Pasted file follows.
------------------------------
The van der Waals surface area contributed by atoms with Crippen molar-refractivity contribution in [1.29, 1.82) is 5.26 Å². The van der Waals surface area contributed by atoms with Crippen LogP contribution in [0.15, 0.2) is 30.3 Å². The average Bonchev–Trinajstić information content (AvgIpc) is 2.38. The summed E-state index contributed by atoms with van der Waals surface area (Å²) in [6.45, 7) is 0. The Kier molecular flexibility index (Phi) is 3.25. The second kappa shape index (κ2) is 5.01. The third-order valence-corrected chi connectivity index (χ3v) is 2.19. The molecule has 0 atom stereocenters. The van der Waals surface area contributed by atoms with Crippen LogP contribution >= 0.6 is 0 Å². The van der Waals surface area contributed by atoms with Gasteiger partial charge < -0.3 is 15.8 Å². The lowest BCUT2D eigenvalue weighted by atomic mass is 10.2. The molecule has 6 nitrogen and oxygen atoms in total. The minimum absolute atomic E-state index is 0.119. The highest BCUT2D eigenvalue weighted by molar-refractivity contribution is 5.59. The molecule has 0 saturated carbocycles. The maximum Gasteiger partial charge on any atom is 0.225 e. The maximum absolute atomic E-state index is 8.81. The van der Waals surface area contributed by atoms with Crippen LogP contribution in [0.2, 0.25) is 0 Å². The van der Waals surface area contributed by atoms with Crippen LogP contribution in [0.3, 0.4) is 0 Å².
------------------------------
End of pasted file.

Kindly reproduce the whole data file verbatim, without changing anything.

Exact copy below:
The van der Waals surface area contributed by atoms with Crippen molar-refractivity contribution in [1.29, 1.82) is 5.26 Å². The van der Waals surface area contributed by atoms with Crippen LogP contribution in [0.15, 0.2) is 30.3 Å². The average Bonchev–Trinajstić information content (AvgIpc) is 2.38. The summed E-state index contributed by atoms with van der Waals surface area (Å²) in [6.45, 7) is 0. The Kier molecular flexibility index (Phi) is 3.25. The second kappa shape index (κ2) is 5.01. The third-order valence-corrected chi connectivity index (χ3v) is 2.19. The molecule has 0 atom stereocenters. The van der Waals surface area contributed by atoms with Crippen LogP contribution >= 0.6 is 0 Å². The van der Waals surface area contributed by atoms with Gasteiger partial charge < -0.3 is 15.8 Å². The lowest BCUT2D eigenvalue weighted by atomic mass is 10.2. The molecule has 6 nitrogen and oxygen atoms in total. The minimum absolute atomic E-state index is 0.119. The highest BCUT2D eigenvalue weighted by molar-refractivity contribution is 5.59. The molecule has 0 saturated carbocycles. The maximum Gasteiger partial charge on any atom is 0.225 e. The maximum absolute atomic E-state index is 8.81. The van der Waals surface area contributed by atoms with Crippen LogP contribution in [0.2, 0.25) is 0 Å². The van der Waals surface area contributed by atoms with Crippen LogP contribution in [0.3, 0.4) is 0 Å².